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Friedrich-Wilhelm-Lübke-Koog, Germany

Costa C.,Italian Agricultural Research Council | Lodesani M.,Italian Agricultural Research Council | Bienefeld K.,Institute for Bee Research Hohen Neuendorf
Apidologie | Year: 2012

The aim of this study was to reveal the existence of locally adapted populations of Apis mellifera ligustica. To this end, the spring development and honey production of three sources of A. mellifera ligustica were compared in three Italian habitats differing in flora and climate, in order to investigate interactions between origin of the bees and test environment (GxE). The results from a total of 165 colonies showed significant GxE for the considered traits. Interestingly, for two of the considered origins, colonies produced most when kept in their region of origin. Honey production can be considered a measure of adaptation to environment as it reflects the ability of a colony to make the most profit of the plant nectar sources present in its surroundings. Thereby, this study shows that populations of locally adapted honeybees still exist in Italy, despite widespread use of commercially produced honeybee queens. © 2012 INRA, DIB and Springer-Verlag, France. Source

Chakroborty N.K.,Free University of Berlin | Chakroborty N.K.,National Brain Research Center Manesar | Bienefeld K.,Institute for Bee Research Hohen Neuendorf | Menzel R.,Free University of Berlin
Apidologie | Year: 2015

Odor learning and odor discrimination were tested in a line of honeybees selected for increased hygienic behavior (HB) against the Varroa mite and compared with control bees (CB). Olfactory proboscis extension conditioning was used to quantify learning, discrimination, and generalization. Retention tests were performed after 1 h and after 1 day to probe the stability of memory. HB and CB did not differ in their learning, discriminating, generalizing, and remembering behavior when pairs of floral odors and pairs of sting pheromone and floral odor were tested. Colony odor used as a background odor during learning and discrimination reduced the performance in both groups, possibly due to an adaptation effect. This effect was found to be particularly strong in CB. In both groups of test bees, no learning was found if wax caps of Varroa-infected and Varroa-uninfected cells were used as test stimuli, possibly because of the common odors. Volatile odors from Varroa-infected and noninfected pupae, however, were learned and discriminated indicating that the volatile signals are strong enough to override the similar cues of pupae. HB performed somewhat better than CB when infected pupae were used as the rewarded stimulus, but the difference between the two groups of test bees was small. Taken together, we conclude that odor learning and discrimination do not differ between HB and CB as long as general odors are involved, but when specific odor profiles from infected pupae are used as the reinforced signal, then a slightly better performance is seen in HB. © 2015, INRA, DIB and Springer-Verlag France. Source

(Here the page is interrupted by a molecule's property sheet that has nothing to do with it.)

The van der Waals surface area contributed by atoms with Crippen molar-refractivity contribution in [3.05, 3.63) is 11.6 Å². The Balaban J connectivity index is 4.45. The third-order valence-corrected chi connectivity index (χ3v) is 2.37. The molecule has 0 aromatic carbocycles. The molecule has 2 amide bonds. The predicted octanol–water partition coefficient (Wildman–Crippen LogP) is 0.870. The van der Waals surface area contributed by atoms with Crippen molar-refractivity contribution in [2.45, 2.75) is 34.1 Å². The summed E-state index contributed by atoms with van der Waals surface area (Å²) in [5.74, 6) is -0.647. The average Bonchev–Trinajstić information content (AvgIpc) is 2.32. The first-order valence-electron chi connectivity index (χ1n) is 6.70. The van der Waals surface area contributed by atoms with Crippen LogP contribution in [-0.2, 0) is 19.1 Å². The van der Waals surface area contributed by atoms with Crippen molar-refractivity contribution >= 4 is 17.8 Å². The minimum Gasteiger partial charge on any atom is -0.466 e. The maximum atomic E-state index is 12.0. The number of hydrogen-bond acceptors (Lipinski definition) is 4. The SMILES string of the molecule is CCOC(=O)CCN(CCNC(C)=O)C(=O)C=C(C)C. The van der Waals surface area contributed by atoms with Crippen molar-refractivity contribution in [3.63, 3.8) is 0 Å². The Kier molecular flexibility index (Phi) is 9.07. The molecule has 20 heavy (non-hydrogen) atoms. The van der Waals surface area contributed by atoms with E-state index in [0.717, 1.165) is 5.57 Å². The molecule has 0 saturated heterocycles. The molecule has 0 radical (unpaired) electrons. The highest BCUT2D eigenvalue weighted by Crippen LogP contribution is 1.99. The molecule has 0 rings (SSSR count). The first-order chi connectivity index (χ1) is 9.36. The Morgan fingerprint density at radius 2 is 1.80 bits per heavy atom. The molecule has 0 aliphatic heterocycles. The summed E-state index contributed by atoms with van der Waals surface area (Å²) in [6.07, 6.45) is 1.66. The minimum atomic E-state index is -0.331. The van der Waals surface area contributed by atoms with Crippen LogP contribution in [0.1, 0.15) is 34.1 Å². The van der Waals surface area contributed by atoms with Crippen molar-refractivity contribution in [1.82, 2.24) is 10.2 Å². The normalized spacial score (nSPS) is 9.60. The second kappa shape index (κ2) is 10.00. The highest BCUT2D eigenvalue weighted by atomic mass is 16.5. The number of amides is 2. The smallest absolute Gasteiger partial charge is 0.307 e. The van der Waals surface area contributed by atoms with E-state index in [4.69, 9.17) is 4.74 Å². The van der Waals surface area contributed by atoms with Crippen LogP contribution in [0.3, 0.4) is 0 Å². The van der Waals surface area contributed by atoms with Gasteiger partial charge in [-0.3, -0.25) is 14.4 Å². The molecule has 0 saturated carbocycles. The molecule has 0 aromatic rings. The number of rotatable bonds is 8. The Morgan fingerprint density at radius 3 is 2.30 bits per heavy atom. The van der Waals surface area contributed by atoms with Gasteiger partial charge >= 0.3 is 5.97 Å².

Crailsheim K.,University of Graz | Brodschneider R.,University of Graz | Aupinel P.,French National Institute for Agricultural Research | Behrens D.,Martin Luther University of Halle Wittenberg | And 3 more authors.
Journal of Apicultural Research | Year: 2013